The Suburbanite
  • Jim Hillibish: We can see our future, and it looks like Europe

  • France, Greece and Italy. The question Americans are asking, but not our leaders, is will this some day be us?

    • email print
  • France, Greece and Italy — anybody want to buy a country?
    You wouldn’t want any of them, even for free. The question Americans are asking, but not our leaders, is will this some day be us?
    Our candidates couch our massive public debt with lamentations that our grandchildren will face paying it off. They miss the point. We already are paying for it with nagging unemployment and shrinking retirement funds as stock and bond markets gyrate.
    ABC News reported, the average 401(k) account last week lost $4,000 on the European news.
    Europe’s mess is our future. Italy, France and Greece are asking the world to forgive billions in loans and to throw in some new ones. Their politicians, now bailing out daily, had every opportunity to get that under control. They took the easy way: Ignore it and let somebody else worry about it.
    Any attempt to lower debt has been met with political gridlock, even riots. Sound familiar?
    (The broke nations asked China for a few hundred billions in “stimulus.” China smelled the scam and respectfully declined.)
    Result: Greece’s debt is an astounding 120 percent of its gross domestic product. And it’s growing exponentially as the population gets older. Italy and France are little better off.
    At the same time, our own public debt has skyrocketed in three years to a recessionary 67.5 percent of domestic output on Sept. 30, up from 36.9 percent since 2008 (U.S. Bureau of Economic Analysis). The country obviously is heading the wrong way on a slippery one-way street,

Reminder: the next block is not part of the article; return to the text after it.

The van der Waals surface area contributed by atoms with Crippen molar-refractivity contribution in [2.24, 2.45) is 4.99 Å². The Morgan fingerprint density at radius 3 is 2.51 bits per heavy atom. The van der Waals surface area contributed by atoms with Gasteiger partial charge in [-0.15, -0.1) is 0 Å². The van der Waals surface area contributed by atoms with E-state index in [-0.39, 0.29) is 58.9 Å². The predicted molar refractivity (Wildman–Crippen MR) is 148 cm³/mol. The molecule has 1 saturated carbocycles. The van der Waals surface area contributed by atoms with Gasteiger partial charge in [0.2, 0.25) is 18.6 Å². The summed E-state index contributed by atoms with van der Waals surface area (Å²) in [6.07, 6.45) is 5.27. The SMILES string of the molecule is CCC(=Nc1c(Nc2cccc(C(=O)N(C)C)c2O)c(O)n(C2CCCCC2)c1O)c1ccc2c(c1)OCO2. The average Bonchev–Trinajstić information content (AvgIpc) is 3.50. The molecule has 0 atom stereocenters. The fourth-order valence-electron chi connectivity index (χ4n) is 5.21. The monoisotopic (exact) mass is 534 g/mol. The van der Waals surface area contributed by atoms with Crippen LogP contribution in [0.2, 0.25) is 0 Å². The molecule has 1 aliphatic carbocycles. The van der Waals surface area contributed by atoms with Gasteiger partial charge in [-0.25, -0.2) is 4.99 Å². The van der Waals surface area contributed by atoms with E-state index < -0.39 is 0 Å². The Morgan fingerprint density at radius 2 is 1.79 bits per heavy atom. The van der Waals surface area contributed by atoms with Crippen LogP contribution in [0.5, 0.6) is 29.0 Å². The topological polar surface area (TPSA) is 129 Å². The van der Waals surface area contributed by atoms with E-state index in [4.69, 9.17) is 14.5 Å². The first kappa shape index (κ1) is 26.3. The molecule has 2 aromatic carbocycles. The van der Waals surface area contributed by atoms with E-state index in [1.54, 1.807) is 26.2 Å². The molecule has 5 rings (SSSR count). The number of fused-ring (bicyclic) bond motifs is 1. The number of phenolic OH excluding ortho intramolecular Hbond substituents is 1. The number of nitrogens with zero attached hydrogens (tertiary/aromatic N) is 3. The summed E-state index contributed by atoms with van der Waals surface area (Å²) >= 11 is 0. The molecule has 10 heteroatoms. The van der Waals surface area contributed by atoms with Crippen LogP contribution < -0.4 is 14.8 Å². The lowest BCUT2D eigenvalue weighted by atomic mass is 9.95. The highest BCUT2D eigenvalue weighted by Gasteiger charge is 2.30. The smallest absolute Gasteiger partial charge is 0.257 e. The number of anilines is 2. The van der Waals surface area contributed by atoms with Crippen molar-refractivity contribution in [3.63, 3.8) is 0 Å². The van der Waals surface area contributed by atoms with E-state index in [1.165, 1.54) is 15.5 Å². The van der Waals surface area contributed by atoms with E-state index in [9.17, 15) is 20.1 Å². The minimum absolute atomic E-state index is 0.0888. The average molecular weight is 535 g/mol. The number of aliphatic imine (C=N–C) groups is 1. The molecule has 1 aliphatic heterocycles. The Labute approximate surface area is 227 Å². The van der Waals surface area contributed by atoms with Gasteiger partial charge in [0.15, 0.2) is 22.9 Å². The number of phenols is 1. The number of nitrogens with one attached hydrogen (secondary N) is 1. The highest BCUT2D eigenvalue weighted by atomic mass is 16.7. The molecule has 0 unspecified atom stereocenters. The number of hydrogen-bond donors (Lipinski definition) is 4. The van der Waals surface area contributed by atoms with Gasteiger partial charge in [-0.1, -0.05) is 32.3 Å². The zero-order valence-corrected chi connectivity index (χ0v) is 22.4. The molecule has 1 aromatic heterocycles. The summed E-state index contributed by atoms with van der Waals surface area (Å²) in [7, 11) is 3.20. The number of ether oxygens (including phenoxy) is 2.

What do the Europeans want us to fund? The obvious answer is their extravagant, government-funded lifestyles.
    Unions (guilds) control the economy in Greece, France and Italy. With zero restraint, workers get universal health care, lengthy vacations and retirements equal to most of their pay, all publicly funded. Plus, retirement at age 50.
    The result is the countries for decades have spent little on improving their economies. Their exports have plummeted, their worker productivity is among the lowest. Private job creation is at a standstill.
    The politicians responded by vastly increasing the number of public workers to fight unemployment. This is money that should have gone to expanding real jobs that produce something. Now that the money has dried up, collapse is happening.
    Germany foresaw this. It, too, was crippled by its public debt, workers on six-week vacations at government spas, free health care and luxury retirements.
    Then business, government and unions worked together to fix this. Germany, despite the recession, has one of the fastest-growing economies in the world. Its debt has fallen, and output and employment are soaring.
    I was stopped by a news photo last week of a well-dressed man on his knees, begging for a handout, in front of a bank in Milan. It looks like he’s crying.

    Comments are currently unavailable on this article

      Events Calendar